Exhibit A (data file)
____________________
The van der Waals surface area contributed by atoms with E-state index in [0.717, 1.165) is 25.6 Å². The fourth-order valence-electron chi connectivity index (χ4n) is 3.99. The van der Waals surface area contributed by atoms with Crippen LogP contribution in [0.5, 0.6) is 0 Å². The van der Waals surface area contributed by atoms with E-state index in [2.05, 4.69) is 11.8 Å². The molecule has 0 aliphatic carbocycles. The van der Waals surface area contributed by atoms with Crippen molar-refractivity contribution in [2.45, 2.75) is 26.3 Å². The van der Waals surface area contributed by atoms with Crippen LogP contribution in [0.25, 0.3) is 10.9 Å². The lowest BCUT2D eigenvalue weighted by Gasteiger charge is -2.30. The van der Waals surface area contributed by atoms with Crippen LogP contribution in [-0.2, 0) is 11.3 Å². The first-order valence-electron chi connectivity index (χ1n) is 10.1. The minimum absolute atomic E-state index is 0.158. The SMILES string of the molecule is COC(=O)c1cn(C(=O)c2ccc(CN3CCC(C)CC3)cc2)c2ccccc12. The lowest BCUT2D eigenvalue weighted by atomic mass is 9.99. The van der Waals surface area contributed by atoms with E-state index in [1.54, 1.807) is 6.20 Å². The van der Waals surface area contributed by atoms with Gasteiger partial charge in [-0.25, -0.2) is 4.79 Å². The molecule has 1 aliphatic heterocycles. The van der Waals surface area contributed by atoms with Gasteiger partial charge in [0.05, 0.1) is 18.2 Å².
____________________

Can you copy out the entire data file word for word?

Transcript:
The van der Waals surface area contributed by atoms with E-state index in [0.717, 1.165) is 25.6 Å². The fourth-order valence-electron chi connectivity index (χ4n) is 3.99. The van der Waals surface area contributed by atoms with Crippen LogP contribution in [0.5, 0.6) is 0 Å². The van der Waals surface area contributed by atoms with E-state index in [2.05, 4.69) is 11.8 Å². The molecule has 0 aliphatic carbocycles. The van der Waals surface area contributed by atoms with Crippen molar-refractivity contribution in [2.45, 2.75) is 26.3 Å². The van der Waals surface area contributed by atoms with Crippen LogP contribution in [0.25, 0.3) is 10.9 Å². The lowest BCUT2D eigenvalue weighted by Gasteiger charge is -2.30. The van der Waals surface area contributed by atoms with Crippen LogP contribution in [-0.2, 0) is 11.3 Å². The first-order valence-electron chi connectivity index (χ1n) is 10.1. The minimum absolute atomic E-state index is 0.158. The SMILES string of the molecule is COC(=O)c1cn(C(=O)c2ccc(CN3CCC(C)CC3)cc2)c2ccccc12. The lowest BCUT2D eigenvalue weighted by atomic mass is 9.99. The van der Waals surface area contributed by atoms with E-state index in [1.54, 1.807) is 6.20 Å². The van der Waals surface area contributed by atoms with Gasteiger partial charge in [-0.25, -0.2) is 4.79 Å². The molecule has 1 aliphatic heterocycles. The van der Waals surface area contributed by atoms with Gasteiger partial charge in [0.05, 0.1) is 18.2 Å².